US20150088839A1 - Replacing a chunk of data with a reference to a location - Google Patents

Replacing a chunk of data with a reference to a location Download PDF

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US20150088839A1
US20150088839A1 US14/394,251 US201214394251A US2015088839A1 US 20150088839 A1 US20150088839 A1 US 20150088839A1 US 201214394251 A US201214394251 A US 201214394251A US 2015088839 A1 US2015088839 A1 US 2015088839A1
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Prior art keywords
data
signature
chunk
signatures
index
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US14/394,251
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Kevin Lloyd Jones
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Hewlett Packard Enterprise Development LP
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Hewlett Packard Development Co LP
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Priority to PCT/US2012/041581 priority Critical patent/WO2013184129A1/en
Assigned to HEWLETT-PACKARD DEVELOPMENT COMPANY, L.P. reassignment HEWLETT-PACKARD DEVELOPMENT COMPANY, L.P. ASSIGNMENT OF ASSIGNORS INTEREST (SEE DOCUMENT FOR DETAILS). Assignors: JONES, KEVIN LLOYD
Publication of US20150088839A1 publication Critical patent/US20150088839A1/en
Assigned to HEWLETT PACKARD ENTERPRISE DEVELOPMENT LP reassignment HEWLETT PACKARD ENTERPRISE DEVELOPMENT LP ASSIGNMENT OF ASSIGNORS INTEREST (SEE DOCUMENT FOR DETAILS). Assignors: HEWLETT-PACKARD DEVELOPMENT COMPANY, L.P.
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    • G06F17/30159
    • GPHYSICS
    • G06COMPUTING; CALCULATING; COUNTING
    • G06FELECTRIC DIGITAL DATA PROCESSING
    • G06F16/00Information retrieval; Database structures therefor; File system structures therefor
    • G06F16/10File systems; File servers
    • G06F16/17Details of further file system functions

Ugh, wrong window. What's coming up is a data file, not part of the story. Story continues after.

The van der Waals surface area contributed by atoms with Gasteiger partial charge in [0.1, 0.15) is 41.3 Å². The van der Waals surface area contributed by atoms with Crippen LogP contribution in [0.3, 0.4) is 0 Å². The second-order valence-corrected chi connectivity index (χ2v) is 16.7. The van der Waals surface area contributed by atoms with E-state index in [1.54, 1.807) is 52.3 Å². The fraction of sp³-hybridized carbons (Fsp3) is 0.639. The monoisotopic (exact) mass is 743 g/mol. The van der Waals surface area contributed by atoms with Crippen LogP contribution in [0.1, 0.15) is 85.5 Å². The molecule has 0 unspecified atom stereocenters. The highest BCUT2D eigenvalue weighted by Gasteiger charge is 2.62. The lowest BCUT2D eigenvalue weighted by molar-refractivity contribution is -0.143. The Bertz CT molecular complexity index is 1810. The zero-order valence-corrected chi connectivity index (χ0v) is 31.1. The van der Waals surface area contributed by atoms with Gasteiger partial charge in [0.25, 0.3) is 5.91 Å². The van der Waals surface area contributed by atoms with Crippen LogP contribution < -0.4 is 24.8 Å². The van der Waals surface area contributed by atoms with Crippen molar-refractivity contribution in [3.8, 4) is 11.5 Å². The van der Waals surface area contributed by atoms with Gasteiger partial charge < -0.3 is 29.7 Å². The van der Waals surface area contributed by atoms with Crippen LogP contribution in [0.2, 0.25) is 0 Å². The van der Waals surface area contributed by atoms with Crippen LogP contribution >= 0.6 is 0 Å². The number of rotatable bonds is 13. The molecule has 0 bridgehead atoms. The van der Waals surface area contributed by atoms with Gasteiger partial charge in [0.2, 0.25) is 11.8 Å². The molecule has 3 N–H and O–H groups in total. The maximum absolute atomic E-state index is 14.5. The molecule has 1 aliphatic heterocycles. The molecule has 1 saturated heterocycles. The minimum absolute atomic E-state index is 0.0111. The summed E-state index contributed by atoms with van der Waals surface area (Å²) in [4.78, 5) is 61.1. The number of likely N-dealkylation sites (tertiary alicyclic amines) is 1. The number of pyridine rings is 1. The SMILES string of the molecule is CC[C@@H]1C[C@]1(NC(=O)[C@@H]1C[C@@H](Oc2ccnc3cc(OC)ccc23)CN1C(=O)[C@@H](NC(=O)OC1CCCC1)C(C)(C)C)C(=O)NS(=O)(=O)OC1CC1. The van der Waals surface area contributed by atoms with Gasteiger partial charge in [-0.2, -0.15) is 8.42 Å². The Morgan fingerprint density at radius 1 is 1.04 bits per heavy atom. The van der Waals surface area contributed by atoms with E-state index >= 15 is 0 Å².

• G06F16/174Redundancy elimination performed by the file system
    • G06F16/1748De-duplication implemented within the file system, e.g. based on file segments
    • G06F16/1752De-duplication implemented within the file system, e.g. based on file segments based on file chunks
    • GPHYSICS
    • G06COMPUTING; CALCULATING; COUNTING
    • G06FELECTRIC DIGITAL DATA PROCESSING
    • G06F3/00Input arrangements for transferring data to be processed into a form capable of being handled by the computer; Output arrangements for transferring data from processing unit to output unit, e.g. interface arrangements
    • G06F3/06Digital input from or digital output to record carriers, e.g. RAID, emulated record carriers, networked record carriers
    • G06F3/0601Dedicated interfaces to storage systems
    • G06F3/0602Dedicated interfaces to storage systems specifically adapted to achieve a particular effect
    • G06F3/0608Saving storage space on storage systems
    • GPHYSICS
    • G06COMPUTING; CALCULATING; COUNTING
    • G06FELECTRIC DIGITAL DATA PROCESSING
    • G06F3/00Input arrangements for transferring data to be processed into a form capable of being handled by the computer; Output arrangements for transferring data from processing unit to output unit, e.g. interface arrangements